• 151 forcep: “apical” style is the current standard (thin, tapered)
  • 301 elevator: could be a different small elevator, about 2mm wide
  • Luxator 3mm straight: sharp at tip, thin for 4mm, curved at tip
  • Surgical spoon curette: long shank, 4mm wide at tip, sharp
  • Root tip picks (2): like Heidbrink (#2-3) medium size
  • Scalpel handle for 15 or 15c blade: prefer flat with ruler
  • Retractor: Seldin 23 or Minnesota
  • Rongeur and bone file: Prefer Blumenthal 30 degree rongeur and HF 2X bone file as it is very sharp.
Instruments hard to get, which you may need to borrow or buy:
  • Mini Cryers: as HF 21-22 (5mm back to front, 5mm wide at base Cogswell B
  • Adson-Brown 43 tissue pick-ups with multiple teeth
Other items you will need: 
  • “Surgical” highspeed handpiece (could use a regular highspeed (not standard of care)
  • Slowspeed straight handpiece or surgical straight handpiece
  • Cabinet space in operatory to work on.
  • Gloves
  • Masks
  • Barrier gown to protect clothing
  • Air (air/water syringe)
  • Overhead light and headlight
  • Sharps container
A/V Equipment:
  • Strong WiFi
  • Computer near the work area (usually a laptop)
  • Webcam (preferably separate from the computer)
  • Webcam stand
KCSI will provide a kit of special supplies and a model, shipped to your mailing address.
  1. Dentoform Model
  2. Particulate bone graft (1cc)
  3. PTFE barrier membrane for GBR
  4. Small piece of collagen membrane
  5. Simulated OsgteoGen Plug (ear plugs)
  6. 3 packs of black silk suture C-6 or FS-2 needle 4.0 (easier to see and use than the normal 3.0 or 4.0 chromic gut)
  7. Two 15c scalpel blades
  8. 1 Hedstrom file, size 25 or 30 and 31mm long
  9. Monoject syringe
  10. 3 burs: 701,702,#8 round;  SL friction grip or 44.5 mm long straight handpiece burs as mentioned
  11. Small cup to hold water

KCSI Third Molar Surgery Proficiency Certificate

Why Should You Have a Certificate in Third Molar Surgery Proficiency?

After an intensive surgery course with so many concepts to assimilate and implement, instructors often wonder, “How much did doctors really learn?” Third molar surgery is a part of dentoalveolar surgery and an extension of surgical extractions. It requires expertise in patient evaluation and selection, oral anatomy, a knowledge of advanced oral surgery techniques, and the ability to prevent or manage a myriad of potential surgical complications. It is a discipline that calls for competence but also confidence to step into situations where you don’t always know in advance what it will take to create the best outcome. This proficiency assessment measures where doctors are cognitively with third molar impaction surgery.

How Can This Acknowledgment of Training Help Your Practice? 

It is a documentation of your cognitive level of knowledge from study and experience. Besides the personal satisfaction, it is a message (if desired) to your patients, your professional liability carrier, the state board, and your peers that you have the skills and capability to perform third molar surgery.

Third Molar Proficiency is Knowing:

  • Which cases require a CBCT and for which cases would a pano be sufficient.
  • Which teeth are obviously indicated for removal.
  • Which teeth are perhaps the easiest and most straightforward (erupted thirds or in late teens with roots not fully formed).
  • Which cases require sedation.
  • Which teeth should be followed (surveilled) for possible future removal (less than 1/3 root formation other situations).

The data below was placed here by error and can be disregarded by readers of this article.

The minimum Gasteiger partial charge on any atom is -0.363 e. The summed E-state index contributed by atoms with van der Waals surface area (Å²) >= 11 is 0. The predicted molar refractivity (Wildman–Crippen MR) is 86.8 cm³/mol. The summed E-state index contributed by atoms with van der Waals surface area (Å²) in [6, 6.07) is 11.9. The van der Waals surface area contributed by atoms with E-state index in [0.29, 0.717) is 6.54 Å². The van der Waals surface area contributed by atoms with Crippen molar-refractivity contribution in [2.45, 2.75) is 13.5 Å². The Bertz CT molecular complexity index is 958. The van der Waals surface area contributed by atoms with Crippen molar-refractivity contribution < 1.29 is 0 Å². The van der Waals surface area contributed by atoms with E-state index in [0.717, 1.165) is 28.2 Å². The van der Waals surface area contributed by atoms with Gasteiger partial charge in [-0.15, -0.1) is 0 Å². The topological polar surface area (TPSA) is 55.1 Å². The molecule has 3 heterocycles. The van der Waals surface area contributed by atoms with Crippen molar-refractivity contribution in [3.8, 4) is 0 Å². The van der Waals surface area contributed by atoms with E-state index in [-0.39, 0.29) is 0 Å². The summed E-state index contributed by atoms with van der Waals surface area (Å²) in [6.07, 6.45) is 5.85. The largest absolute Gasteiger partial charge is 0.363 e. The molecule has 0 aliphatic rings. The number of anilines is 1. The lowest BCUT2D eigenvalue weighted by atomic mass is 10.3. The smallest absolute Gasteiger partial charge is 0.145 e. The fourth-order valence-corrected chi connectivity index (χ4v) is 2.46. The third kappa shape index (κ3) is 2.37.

• Which teeth may be best “not attempted” by anyone (late 20s or older, no symptoms, no pathology).
  • Which cases are best referred to specialists (depends on your knowledge, ability, and experience).
  • Which teeth would likely be indicated for a coronectomy.
  • How “Pell and Gregory” plus age and access influence difficulty.
  • When is it appropriate to remove only one tooth when more are present (community health clinic, indigent patient, one tooth with pericoronitis).
  • How to efficiently, quickly, predictability, and safely perform the procedure.

Variables vs. Absolutes in Surgery

In oral surgery, some clinicians do things one way and some another. Those items to which I am referring are acceptable either way. Most are “personal preference.”


  • The type of retractor used (Minnesota, Seldin, Austin, etc.).
  • Types of elevators.
  • How many sutures in a given situation (some may not place any).
  • Envelope vs. triangular flap (would depend on the situation).
  • 702 vs. 703 bur.
  • Steroids or not? Which steroid?
  • How one holds excess suture material while suturing.
  • How to section teeth.
  • How to prescribe antibiotics.
  • How to treat dry sockets.

Assessment Sections 

You will be assessed 100+ questions on the following:

  • Chief complaint, severity of a patient’s medical condition, functional capacity, emotional status.
  • Indications and contraindications
  • Difficulty of the procedure. Age, Pell and Gregory and other classifications. Maxillary and mandibular.
  • Root morphology.
  • The surgical procedures
    • Access, bone removal, sectioning, tooth delivery, closure
    • Prevention and/or management of complications
  • Intraoperative and postoperative patient management

Completion of this certificate requires a score of 85% or higher with no more than two attempts.

Credit Hours

KCSI Continuum 4: Third Molar Impaction Surgery Course is 14 CE hours. The KCSI Third Molar Surgery Proficiency Certificate, a suggested post course assessment for KCSI Continuum 4, is an additional 3 CE hours.


November 2, 2022 @ 7:00 pm CDT
November 5, 2022 @ 5:00 pm CDT


Koerner Center for Surgical Instruction
(844) 446-9500
View Organizer Website


CE Hours
Lecture/Workshop, Self-Instruction, Online


FORTE Implant Center
424 Maplelawn Dr.
Plano, TX 75075 United States
+ Google Map
View Venue Website